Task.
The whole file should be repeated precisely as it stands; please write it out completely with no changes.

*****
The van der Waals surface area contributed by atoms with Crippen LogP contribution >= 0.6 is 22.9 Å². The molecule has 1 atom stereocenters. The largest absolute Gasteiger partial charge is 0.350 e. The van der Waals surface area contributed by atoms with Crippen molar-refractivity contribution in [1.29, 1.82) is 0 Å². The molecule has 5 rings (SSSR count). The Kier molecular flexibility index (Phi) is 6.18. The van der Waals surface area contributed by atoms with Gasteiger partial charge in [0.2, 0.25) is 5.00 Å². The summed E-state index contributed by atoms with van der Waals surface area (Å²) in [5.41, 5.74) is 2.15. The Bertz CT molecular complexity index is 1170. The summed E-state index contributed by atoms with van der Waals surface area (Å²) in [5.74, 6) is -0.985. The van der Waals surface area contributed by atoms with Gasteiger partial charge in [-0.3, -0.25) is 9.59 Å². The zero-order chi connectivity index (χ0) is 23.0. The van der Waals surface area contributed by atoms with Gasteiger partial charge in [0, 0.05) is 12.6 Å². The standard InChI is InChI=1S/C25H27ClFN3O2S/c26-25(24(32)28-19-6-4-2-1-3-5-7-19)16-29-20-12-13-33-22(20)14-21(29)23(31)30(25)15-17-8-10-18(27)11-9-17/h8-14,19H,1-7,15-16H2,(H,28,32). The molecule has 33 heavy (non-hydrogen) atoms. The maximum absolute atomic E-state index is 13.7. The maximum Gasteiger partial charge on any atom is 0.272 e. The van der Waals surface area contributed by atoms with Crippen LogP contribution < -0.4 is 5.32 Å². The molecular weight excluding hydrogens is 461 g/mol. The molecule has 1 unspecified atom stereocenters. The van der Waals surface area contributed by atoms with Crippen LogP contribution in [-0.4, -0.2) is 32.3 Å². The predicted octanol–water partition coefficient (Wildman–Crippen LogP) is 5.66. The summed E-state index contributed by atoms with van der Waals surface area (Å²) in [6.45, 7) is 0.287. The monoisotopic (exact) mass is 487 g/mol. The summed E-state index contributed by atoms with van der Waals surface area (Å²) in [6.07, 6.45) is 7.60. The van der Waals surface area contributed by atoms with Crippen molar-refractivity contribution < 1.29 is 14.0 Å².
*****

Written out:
The van der Waals surface area contributed by atoms with Crippen LogP contribution >= 0.6 is 22.9 Å². The molecule has 1 atom stereocenters. The largest absolute Gasteiger partial charge is 0.350 e. The van der Waals surface area contributed by atoms with Crippen molar-refractivity contribution in [1.29, 1.82) is 0 Å². The molecule has 5 rings (SSSR count). The Kier molecular flexibility index (Phi) is 6.18. The van der Waals surface area contributed by atoms with Gasteiger partial charge in [0.2, 0.25) is 5.00 Å². The summed E-state index contributed by atoms with van der Waals surface area (Å²) in [5.41, 5.74) is 2.15. The Bertz CT molecular complexity index is 1170. The summed E-state index contributed by atoms with van der Waals surface area (Å²) in [5.74, 6) is -0.985. The van der Waals surface area contributed by atoms with Gasteiger partial charge in [-0.3, -0.25) is 9.59 Å². The zero-order chi connectivity index (χ0) is 23.0. The van der Waals surface area contributed by atoms with Gasteiger partial charge in [0, 0.05) is 12.6 Å². The standard InChI is InChI=1S/C25H27ClFN3O2S/c26-25(24(32)28-19-6-4-2-1-3-5-7-19)16-29-20-12-13-33-22(20)14-21(29)23(31)30(25)15-17-8-10-18(27)11-9-17/h8-14,19H,1-7,15-16H2,(H,28,32). The molecule has 33 heavy (non-hydrogen) atoms. The maximum absolute atomic E-state index is 13.7. The maximum Gasteiger partial charge on any atom is 0.272 e. The van der Waals surface area contributed by atoms with Crippen LogP contribution < -0.4 is 5.32 Å². The molecular weight excluding hydrogens is 461 g/mol. The molecule has 1 unspecified atom stereocenters. The van der Waals surface area contributed by atoms with Crippen LogP contribution in [-0.4, -0.2) is 32.3 Å². The predicted octanol–water partition coefficient (Wildman–Crippen LogP) is 5.66. The summed E-state index contributed by atoms with van der Waals surface area (Å²) in [6.45, 7) is 0.287. The monoisotopic (exact) mass is 487 g/mol. The summed E-state index contributed by atoms with van der Waals surface area (Å²) in [6.07, 6.45) is 7.60. The van der Waals surface area contributed by atoms with Crippen molar-refractivity contribution < 1.29 is 14.0 Å².